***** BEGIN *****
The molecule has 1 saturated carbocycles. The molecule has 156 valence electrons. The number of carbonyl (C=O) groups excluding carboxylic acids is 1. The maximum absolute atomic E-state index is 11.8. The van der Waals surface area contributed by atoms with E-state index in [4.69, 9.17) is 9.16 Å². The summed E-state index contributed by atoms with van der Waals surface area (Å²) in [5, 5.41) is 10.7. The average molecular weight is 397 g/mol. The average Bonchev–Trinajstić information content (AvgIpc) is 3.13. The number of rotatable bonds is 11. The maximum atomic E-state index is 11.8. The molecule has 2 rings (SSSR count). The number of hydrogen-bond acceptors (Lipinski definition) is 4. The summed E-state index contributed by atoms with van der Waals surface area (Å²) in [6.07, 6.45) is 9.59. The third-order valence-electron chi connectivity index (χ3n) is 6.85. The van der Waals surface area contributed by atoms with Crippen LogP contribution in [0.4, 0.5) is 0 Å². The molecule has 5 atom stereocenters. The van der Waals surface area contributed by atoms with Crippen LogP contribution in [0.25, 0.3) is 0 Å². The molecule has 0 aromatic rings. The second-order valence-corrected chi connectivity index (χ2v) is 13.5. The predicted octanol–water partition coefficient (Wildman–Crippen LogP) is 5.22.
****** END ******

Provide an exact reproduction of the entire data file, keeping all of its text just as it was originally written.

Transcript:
The molecule has 1 saturated carbocycles. The molecule has 156 valence electrons. The number of carbonyl (C=O) groups excluding carboxylic acids is 1. The maximum absolute atomic E-state index is 11.8. The van der Waals surface area contributed by atoms with E-state index in [4.69, 9.17) is 9.16 Å². The summed E-state index contributed by atoms with van der Waals surface area (Å²) in [5, 5.41) is 10.7. The average molecular weight is 397 g/mol. The average Bonchev–Trinajstić information content (AvgIpc) is 3.13. The number of rotatable bonds is 11. The maximum atomic E-state index is 11.8. The molecule has 2 rings (SSSR count). The number of hydrogen-bond acceptors (Lipinski definition) is 4. The summed E-state index contributed by atoms with van der Waals surface area (Å²) in [6.07, 6.45) is 9.59. The third-order valence-electron chi connectivity index (χ3n) is 6.85. The van der Waals surface area contributed by atoms with Crippen LogP contribution in [0.4, 0.5) is 0 Å². The molecule has 5 atom stereocenters. The van der Waals surface area contributed by atoms with Crippen LogP contribution in [0.25, 0.3) is 0 Å². The molecule has 0 aromatic rings. The second-order valence-corrected chi connectivity index (χ2v) is 13.5. The predicted octanol–water partition coefficient (Wildman–Crippen LogP) is 5.22.